A duckling, or gosling, starts its life in fairly normal fashion, except that it has probably been hatched under a lamp rather than a cozy feathery bottom. It will wander around in a free-range area, or a communal pen until it gets to full size. Then it will be removed to either a different pen, or a solitary cage, where it will remain fairly much unimpeded except for 15-20 seconds, two to three times a day, whereby it will have a tube inserted into its throat and partially into its oesophagus, and have a fairly copious amount of grain delivered. This will go on for anywhere between 2-5 weeks, depending on the size of the bird. Over this time, the liver will become enlarged, and will end up comprising up to 10% of the body weight of the bird, and be up to 10 times the liver’s normal size. The bird is then slaughtered, after a short life – as little as 10 weeks. The entire bird is used – not just the liver.
The producers will point out that the selected breeds of migratory bird have no gag reflex, and that the tube does not hurt as it would in humans (true – this is why chickens are not used – they have a gag reflex and the process would not work). They will also remind us that birds will naturally gorge themselves (incidentally, the french word for throat is gorge) before migrating for winter. This is also true, and in fact, the reason it was initially discovered in Egypt that the liver tasted better when it was fatty. Is is also still evident in the wild, proven by hunters of wild birds, who will often come across birds with naturally engorged livers. They will also remind us that foie gras is simply much better for cooking – it looks better – creamy pale, is finer textured, and of course is richer, softer, fattier, and bigger than standard livers.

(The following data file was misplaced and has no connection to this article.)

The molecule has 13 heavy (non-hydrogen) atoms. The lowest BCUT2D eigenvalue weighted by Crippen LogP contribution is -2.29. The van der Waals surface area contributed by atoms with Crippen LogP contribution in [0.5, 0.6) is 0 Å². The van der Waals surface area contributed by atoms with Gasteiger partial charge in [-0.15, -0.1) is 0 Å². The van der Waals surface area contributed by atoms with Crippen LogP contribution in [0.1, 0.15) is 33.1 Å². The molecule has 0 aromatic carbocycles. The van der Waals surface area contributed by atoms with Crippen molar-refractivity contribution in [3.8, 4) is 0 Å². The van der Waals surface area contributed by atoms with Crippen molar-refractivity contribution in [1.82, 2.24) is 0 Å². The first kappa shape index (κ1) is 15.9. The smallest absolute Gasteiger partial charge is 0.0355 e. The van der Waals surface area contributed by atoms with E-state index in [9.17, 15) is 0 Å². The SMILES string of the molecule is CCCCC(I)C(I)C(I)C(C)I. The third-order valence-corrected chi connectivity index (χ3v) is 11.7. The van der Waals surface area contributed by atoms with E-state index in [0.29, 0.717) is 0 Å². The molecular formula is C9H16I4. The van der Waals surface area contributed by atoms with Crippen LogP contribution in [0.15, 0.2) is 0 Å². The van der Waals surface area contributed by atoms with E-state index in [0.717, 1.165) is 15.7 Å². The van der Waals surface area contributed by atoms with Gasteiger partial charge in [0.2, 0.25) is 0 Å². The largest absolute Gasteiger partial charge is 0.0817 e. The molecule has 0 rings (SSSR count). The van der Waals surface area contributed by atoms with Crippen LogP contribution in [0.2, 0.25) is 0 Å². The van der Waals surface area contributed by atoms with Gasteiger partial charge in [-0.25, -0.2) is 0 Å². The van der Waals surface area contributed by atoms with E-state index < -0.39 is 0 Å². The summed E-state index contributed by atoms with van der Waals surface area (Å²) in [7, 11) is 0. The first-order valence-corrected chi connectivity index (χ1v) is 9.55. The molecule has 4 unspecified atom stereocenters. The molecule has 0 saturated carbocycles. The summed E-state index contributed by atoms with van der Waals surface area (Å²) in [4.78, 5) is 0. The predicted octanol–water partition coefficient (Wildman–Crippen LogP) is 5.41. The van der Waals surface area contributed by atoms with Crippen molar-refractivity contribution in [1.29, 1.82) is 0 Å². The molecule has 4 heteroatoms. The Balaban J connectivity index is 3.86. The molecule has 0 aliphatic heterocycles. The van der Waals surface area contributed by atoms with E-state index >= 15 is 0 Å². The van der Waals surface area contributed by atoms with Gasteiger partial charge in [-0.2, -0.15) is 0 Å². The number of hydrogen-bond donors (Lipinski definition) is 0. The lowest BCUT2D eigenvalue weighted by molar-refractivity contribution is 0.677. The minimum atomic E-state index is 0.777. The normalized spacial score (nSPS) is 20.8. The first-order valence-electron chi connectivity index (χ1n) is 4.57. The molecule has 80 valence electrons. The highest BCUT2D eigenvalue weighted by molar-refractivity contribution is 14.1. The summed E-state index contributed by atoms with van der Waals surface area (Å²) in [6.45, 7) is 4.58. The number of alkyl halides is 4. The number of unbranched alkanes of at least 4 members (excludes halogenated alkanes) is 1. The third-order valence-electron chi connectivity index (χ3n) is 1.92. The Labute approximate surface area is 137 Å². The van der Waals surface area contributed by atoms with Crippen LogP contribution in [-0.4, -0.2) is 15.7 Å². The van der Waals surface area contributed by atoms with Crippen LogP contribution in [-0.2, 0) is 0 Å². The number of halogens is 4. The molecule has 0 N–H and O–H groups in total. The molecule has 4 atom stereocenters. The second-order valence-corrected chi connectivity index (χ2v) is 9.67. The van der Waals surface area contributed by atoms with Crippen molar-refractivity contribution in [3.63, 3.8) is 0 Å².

Animal welfare supporters will argue the following very valid points.
- It’s just not nice. How would you like to be fed that way?
- The feeding of birds in this way has effects besides simply enlarging the liver. Anyone who is overweight can tell you life is less comfortable than when they are lean. In some farms, it has been found that the practice has caused severe damage to the birds, beyond even this. (see the PETA site)
- Birds are horribly confined and kept in unclean environments. (yes, this does happen, but not at every single farm)
So – are you in, or out?
Maybe I should add my own two cents. Don’t kid yourself that if you just stop eating foie gras, that you are protecting animals from poor treatment. Ducks and geese farmed for foie gras are not necessarily treated worse that ducks and geese farmed specifically for their meat. In fact, apart from the feeding and the general feeling of being overweight, they may well have a better life. A duck farmed for meat can quite likely have a 7-week lifespan in a single cage. And we all know about battery hens. Essentially, it all comes down to the farm, and the way the owners want to treat their animals – there are some good, and some bad – just like in any industry. Grain-fed beef, people? If you eat any meat from a farm at all, you are probably condoning some form of animal cruelty – even free range chickens. So unless you are hunting your own food or vegan, it’s probably best not to get on your high horse about foie gras.
So, as you can see, I’m not entirely against fat liver. I’d prefer not to have one myself, but as with the kind I can purchase, it will require some restraint if I want to avoid it.
And abstinence is really my strong point, I’m afraid.
For those who like to sit on the fence, maybe look for some ethical foie gras. It’s kind of free range – the geese or ducks are free to roam on a farm, and are hand fed full grains twice daily. There are French, Spanish and produced ethical foie gras, but they take a little searching. Some of the US farms are also very happy to allow visitors to prove that their farms are not bad-eggs. If you want to avoid it all together, but feel like you might be missing out, maybe you might want to try some faux gras…? As with all food, if you care about what you put into your body, and how it affects the world around you, it’s best to research, research, research. But you might want to do a taste test too…